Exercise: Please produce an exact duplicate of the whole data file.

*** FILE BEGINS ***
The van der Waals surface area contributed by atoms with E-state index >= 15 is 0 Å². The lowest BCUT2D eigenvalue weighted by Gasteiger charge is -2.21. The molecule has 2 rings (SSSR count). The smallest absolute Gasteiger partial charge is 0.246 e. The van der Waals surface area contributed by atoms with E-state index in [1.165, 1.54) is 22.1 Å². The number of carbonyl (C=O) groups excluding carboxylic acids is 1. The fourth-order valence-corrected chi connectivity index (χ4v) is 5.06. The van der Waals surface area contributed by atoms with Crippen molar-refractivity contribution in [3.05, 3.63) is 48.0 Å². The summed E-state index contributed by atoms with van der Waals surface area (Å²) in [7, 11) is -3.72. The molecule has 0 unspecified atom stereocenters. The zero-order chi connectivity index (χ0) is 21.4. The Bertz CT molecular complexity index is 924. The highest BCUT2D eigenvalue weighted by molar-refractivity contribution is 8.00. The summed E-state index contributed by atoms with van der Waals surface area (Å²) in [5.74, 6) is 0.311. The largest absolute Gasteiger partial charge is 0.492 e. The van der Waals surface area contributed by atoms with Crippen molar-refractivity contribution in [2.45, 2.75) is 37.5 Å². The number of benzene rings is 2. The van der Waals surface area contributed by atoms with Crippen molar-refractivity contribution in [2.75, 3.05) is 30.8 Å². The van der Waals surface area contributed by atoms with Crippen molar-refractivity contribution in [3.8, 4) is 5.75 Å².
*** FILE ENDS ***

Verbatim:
The van der Waals surface area contributed by atoms with E-state index >= 15 is 0 Å². The lowest BCUT2D eigenvalue weighted by Gasteiger charge is -2.21. The molecule has 2 rings (SSSR count). The smallest absolute Gasteiger partial charge is 0.246 e. The van der Waals surface area contributed by atoms with E-state index in [1.165, 1.54) is 22.1 Å². The number of carbonyl (C=O) groups excluding carboxylic acids is 1. The fourth-order valence-corrected chi connectivity index (χ4v) is 5.06. The van der Waals surface area contributed by atoms with Crippen molar-refractivity contribution in [3.05, 3.63) is 48.0 Å². The summed E-state index contributed by atoms with van der Waals surface area (Å²) in [7, 11) is -3.72. The molecule has 0 unspecified atom stereocenters. The zero-order chi connectivity index (χ0) is 21.4. The Bertz CT molecular complexity index is 924. The highest BCUT2D eigenvalue weighted by molar-refractivity contribution is 8.00. The summed E-state index contributed by atoms with van der Waals surface area (Å²) in [5.74, 6) is 0.311. The largest absolute Gasteiger partial charge is 0.492 e. The van der Waals surface area contributed by atoms with Crippen molar-refractivity contribution in [2.45, 2.75) is 37.5 Å². The number of benzene rings is 2. The van der Waals surface area contributed by atoms with Crippen molar-refractivity contribution in [2.75, 3.05) is 30.8 Å². The van der Waals surface area contributed by atoms with Crippen molar-refractivity contribution in [3.8, 4) is 5.75 Å².